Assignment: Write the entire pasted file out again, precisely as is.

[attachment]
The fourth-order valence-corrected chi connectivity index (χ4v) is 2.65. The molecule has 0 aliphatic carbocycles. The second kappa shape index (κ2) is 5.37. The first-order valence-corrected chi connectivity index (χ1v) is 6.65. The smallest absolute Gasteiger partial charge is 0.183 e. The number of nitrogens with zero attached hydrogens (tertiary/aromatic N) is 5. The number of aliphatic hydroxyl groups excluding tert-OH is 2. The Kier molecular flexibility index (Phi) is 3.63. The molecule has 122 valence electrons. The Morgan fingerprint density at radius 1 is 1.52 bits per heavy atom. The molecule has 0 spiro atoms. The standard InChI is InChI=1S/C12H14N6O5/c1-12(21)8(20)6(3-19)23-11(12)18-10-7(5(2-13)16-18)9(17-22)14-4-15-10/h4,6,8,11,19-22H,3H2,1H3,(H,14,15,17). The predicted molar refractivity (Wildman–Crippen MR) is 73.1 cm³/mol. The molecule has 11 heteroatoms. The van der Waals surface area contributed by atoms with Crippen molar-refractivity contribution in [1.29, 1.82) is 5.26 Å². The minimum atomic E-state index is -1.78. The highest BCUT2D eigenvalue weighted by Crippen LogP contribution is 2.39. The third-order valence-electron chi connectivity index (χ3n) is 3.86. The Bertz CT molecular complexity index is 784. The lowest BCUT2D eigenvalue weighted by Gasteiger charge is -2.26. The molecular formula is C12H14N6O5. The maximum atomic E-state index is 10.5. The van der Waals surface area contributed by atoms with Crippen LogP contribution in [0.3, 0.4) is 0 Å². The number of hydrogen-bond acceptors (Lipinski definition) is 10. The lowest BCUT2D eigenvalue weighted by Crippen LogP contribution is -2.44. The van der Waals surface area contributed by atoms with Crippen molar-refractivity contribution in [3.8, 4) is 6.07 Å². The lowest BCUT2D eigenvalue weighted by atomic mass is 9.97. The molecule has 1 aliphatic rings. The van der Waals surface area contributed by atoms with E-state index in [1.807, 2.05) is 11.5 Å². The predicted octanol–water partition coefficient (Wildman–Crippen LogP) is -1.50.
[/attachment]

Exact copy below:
The fourth-order valence-corrected chi connectivity index (χ4v) is 2.65. The molecule has 0 aliphatic carbocycles. The second kappa shape index (κ2) is 5.37. The first-order valence-corrected chi connectivity index (χ1v) is 6.65. The smallest absolute Gasteiger partial charge is 0.183 e. The number of nitrogens with zero attached hydrogens (tertiary/aromatic N) is 5. The number of aliphatic hydroxyl groups excluding tert-OH is 2. The Kier molecular flexibility index (Phi) is 3.63. The molecule has 122 valence electrons. The Morgan fingerprint density at radius 1 is 1.52 bits per heavy atom. The molecule has 0 spiro atoms. The standard InChI is InChI=1S/C12H14N6O5/c1-12(21)8(20)6(3-19)23-11(12)18-10-7(5(2-13)16-18)9(17-22)14-4-15-10/h4,6,8,11,19-22H,3H2,1H3,(H,14,15,17). The predicted molar refractivity (Wildman–Crippen MR) is 73.1 cm³/mol. The molecule has 11 heteroatoms. The van der Waals surface area contributed by atoms with Crippen molar-refractivity contribution in [1.29, 1.82) is 5.26 Å². The minimum atomic E-state index is -1.78. The highest BCUT2D eigenvalue weighted by Crippen LogP contribution is 2.39. The third-order valence-electron chi connectivity index (χ3n) is 3.86. The Bertz CT molecular complexity index is 784. The lowest BCUT2D eigenvalue weighted by Gasteiger charge is -2.26. The molecular formula is C12H14N6O5. The maximum atomic E-state index is 10.5. The van der Waals surface area contributed by atoms with Crippen LogP contribution in [0.3, 0.4) is 0 Å². The number of hydrogen-bond acceptors (Lipinski definition) is 10. The lowest BCUT2D eigenvalue weighted by Crippen LogP contribution is -2.44. The van der Waals surface area contributed by atoms with Crippen molar-refractivity contribution in [3.8, 4) is 6.07 Å². The lowest BCUT2D eigenvalue weighted by atomic mass is 9.97. The molecule has 1 aliphatic rings. The van der Waals surface area contributed by atoms with E-state index in [1.807, 2.05) is 11.5 Å². The predicted octanol–water partition coefficient (Wildman–Crippen LogP) is -1.50.